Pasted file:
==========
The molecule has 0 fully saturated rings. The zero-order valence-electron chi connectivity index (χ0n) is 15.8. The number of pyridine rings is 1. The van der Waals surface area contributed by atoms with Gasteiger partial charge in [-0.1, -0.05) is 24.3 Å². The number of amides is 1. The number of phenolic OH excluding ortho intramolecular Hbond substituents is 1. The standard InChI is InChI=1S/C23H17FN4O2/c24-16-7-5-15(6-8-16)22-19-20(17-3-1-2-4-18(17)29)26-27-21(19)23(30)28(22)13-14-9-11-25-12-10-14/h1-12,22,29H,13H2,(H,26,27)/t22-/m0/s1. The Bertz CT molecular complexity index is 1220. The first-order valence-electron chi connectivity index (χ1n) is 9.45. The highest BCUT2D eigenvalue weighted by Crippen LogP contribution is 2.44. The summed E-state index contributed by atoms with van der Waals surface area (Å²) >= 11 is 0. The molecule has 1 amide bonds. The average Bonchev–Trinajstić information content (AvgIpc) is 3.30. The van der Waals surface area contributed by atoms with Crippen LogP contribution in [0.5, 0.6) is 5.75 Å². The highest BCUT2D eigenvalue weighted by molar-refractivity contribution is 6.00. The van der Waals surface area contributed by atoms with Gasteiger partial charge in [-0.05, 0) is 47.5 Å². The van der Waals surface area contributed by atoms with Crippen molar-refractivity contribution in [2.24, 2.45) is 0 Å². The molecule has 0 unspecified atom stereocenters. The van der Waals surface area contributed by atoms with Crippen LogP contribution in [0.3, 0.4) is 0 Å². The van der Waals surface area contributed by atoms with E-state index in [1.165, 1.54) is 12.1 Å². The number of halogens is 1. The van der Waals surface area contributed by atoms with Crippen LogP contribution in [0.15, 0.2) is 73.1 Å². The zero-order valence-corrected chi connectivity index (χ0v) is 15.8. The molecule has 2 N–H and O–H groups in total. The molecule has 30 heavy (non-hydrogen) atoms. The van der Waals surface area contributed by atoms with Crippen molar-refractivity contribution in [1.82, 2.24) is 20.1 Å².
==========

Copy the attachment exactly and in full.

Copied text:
The molecule has 0 fully saturated rings. The zero-order valence-electron chi connectivity index (χ0n) is 15.8. The number of pyridine rings is 1. The van der Waals surface area contributed by atoms with Gasteiger partial charge in [-0.1, -0.05) is 24.3 Å². The number of amides is 1. The number of phenolic OH excluding ortho intramolecular Hbond substituents is 1. The standard InChI is InChI=1S/C23H17FN4O2/c24-16-7-5-15(6-8-16)22-19-20(17-3-1-2-4-18(17)29)26-27-21(19)23(30)28(22)13-14-9-11-25-12-10-14/h1-12,22,29H,13H2,(H,26,27)/t22-/m0/s1. The Bertz CT molecular complexity index is 1220. The first-order valence-electron chi connectivity index (χ1n) is 9.45. The highest BCUT2D eigenvalue weighted by Crippen LogP contribution is 2.44. The summed E-state index contributed by atoms with van der Waals surface area (Å²) >= 11 is 0. The molecule has 1 amide bonds. The average Bonchev–Trinajstić information content (AvgIpc) is 3.30. The van der Waals surface area contributed by atoms with Crippen LogP contribution in [0.5, 0.6) is 5.75 Å². The highest BCUT2D eigenvalue weighted by molar-refractivity contribution is 6.00. The van der Waals surface area contributed by atoms with Gasteiger partial charge in [-0.05, 0) is 47.5 Å². The van der Waals surface area contributed by atoms with Crippen molar-refractivity contribution in [2.24, 2.45) is 0 Å². The molecule has 0 unspecified atom stereocenters. The van der Waals surface area contributed by atoms with Crippen LogP contribution in [0.3, 0.4) is 0 Å². The van der Waals surface area contributed by atoms with E-state index in [1.165, 1.54) is 12.1 Å². The number of halogens is 1. The van der Waals surface area contributed by atoms with Crippen LogP contribution in [0.15, 0.2) is 73.1 Å². The zero-order valence-corrected chi connectivity index (χ0v) is 15.8. The molecule has 2 N–H and O–H groups in total. The molecule has 30 heavy (non-hydrogen) atoms. The van der Waals surface area contributed by atoms with Crippen molar-refractivity contribution in [1.82, 2.24) is 20.1 Å².